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The holidays: a time for cards, catalogs and cookies

Happy Thanksgiving to you. But we're more than on the eve of turkey and pumpkin pie, we're at the beginning of the holiday season. Black Friday and all that, you know. Drag your heels, but when it's time to pitch the candied yams and soggy dressing in the fridge, it'll be time to get in gear.

Have you sent out the annual cards yet? I haven't, and I'm having the problem that occurs with increasing frequency as the years go by: Are old, distant friends still at the address I have or have they moved to an assisted living facility? Of course that assumes they're still alive. They probably wonder if I'm still circling the drain, too. And my list gets a little shorter every year.

This is the catalog season for me. I haven't gone to the stores and malls for several years. I view actual, physical shopping for gifts as an exhausting and, in many ways, threatening activity. Unfortunately, if you shop from catalogs, your name goes to lots of other catalog companies. I wonder why I get catalogs for saddles and other horsey gear. I don't think I've ever bought men's shoes from a catalog but I get that one, too. I could shop online, but I still find that a little scary.

There are other knotty problems. At what age do grandkids prefer a check to my idea of a lovely present? None of the grandchildren live nearby so I don't see them regularly and I know relatively little about their tastes and interests. Most of them thank me politely for whatever I send.

Every year I try a little harder to avoid the impulse to turn into a "Bah! Humbug!" curmudgeon. The temptation grows, however, by the umpty-millionth time I hear the little drummer boy rum-tumming away while I'm trying to navigate between the holiday displays and the racing, cart-pushing, cell phone-gabbing shoppers in the supermarket. I would love to transform, like the Hulk, into an enraged beast. No sweet-tempered, cookie-baking grandmother, I. Why does there have to be a cardboard display stacked with tiny cans of cinnamon and nutmeg in the middle of the aisle? It's tempting to use it as a target for my cart. I would be like one of those ice-breaking ships plowing toward the North Pole, clearing the way ahead.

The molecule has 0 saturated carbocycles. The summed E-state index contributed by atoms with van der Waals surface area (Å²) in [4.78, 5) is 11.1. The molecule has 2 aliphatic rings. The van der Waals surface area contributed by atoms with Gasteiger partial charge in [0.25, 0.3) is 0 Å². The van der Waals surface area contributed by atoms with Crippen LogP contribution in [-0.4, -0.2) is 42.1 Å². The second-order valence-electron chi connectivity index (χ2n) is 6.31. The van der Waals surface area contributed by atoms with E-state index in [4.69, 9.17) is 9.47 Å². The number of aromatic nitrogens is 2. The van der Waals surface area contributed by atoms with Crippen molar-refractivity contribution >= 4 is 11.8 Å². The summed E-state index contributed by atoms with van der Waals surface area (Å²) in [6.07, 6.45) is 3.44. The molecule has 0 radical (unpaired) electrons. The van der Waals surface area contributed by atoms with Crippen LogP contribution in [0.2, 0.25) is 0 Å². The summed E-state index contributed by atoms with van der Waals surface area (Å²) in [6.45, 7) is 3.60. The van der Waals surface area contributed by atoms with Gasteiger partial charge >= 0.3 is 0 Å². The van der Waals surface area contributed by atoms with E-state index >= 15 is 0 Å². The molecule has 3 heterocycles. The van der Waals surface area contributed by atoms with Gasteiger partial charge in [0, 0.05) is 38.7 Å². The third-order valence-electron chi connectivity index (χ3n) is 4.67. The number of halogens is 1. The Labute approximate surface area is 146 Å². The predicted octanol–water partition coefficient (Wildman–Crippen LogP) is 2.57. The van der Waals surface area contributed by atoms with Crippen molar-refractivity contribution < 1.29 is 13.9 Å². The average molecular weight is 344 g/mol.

When I calm down, put the groceries away and sit down for a few minutes I begin to view cookie baking as a fragrant, worthwhile activity again.

On my better days I'm able to conjure up the old-time spirit of the approaching holidays. There's no snow here, but palm trees evoke visions of Bethlehem and of potentates riding camels, following the star in the east. I'm very lucky in that Darling Husband is a sentimental pushover for holidays and loves to decorate the house, sip eggnog and plan little surprises for both Christmas and my birthday, which is two days later. Since his shoulder operation, he can no longer string festive lights outside, but we always put my mother's lovely, rustic Rudolph by the front door. He's about 2 feet high, made of a couple of pieces of bark-covered wood with stick legs and antlers. Of course he has lovely eyes and a red button nose. He wears a plastic holly wreath around his neck. (Rudolph. Not DH.)

So I'll bake cookies and try not to eat most of them. I'll study catalogs, write cards, trip over Rudolph by the door and try to keep DH from tearing open packages early.

I'm sure I'm not alone in having some unfortunate memories to deal with during the holiday season. The fact that bad things have happened over the years seems amplified because it's the season to be jolly. But I think it isn't possible to have lived a long life without having some bad stuff occur during the jolly season.

Bad stuff has no respect for holidays. We all hear and see warnings about holiday depression. I think the main problem is unrealistic expectations. We all want an Andy Williams Christmas. We believe in Scrooge's change of heart. But we start out this particular season knowing too many people have no work, have lost their homes and too many people despair, knowing that children's holiday expectations can't be met.

Hail to the volunteers, those who understand what "goodwill toward men" really means and who act on that knowledge. I'm too old and impaired to go to a shelter and help distribute meals anymore. I don't have enough money to be a benefactor. However, I can bake a batch of fragrant cookies for a shut-in neighbor who has no family. That will make me jolly. Ho, ho, ho!

Sheila Stoll is happy to hear from readers. Write her at PMB No. 309, 7904 E Chaparral Road, No. 110, Scottsdale, AZ 85250.

The holidays: a time for cards, catalogs and cookies 11/23/10 [Last modified: Tuesday, November 23, 2010 3:30am]
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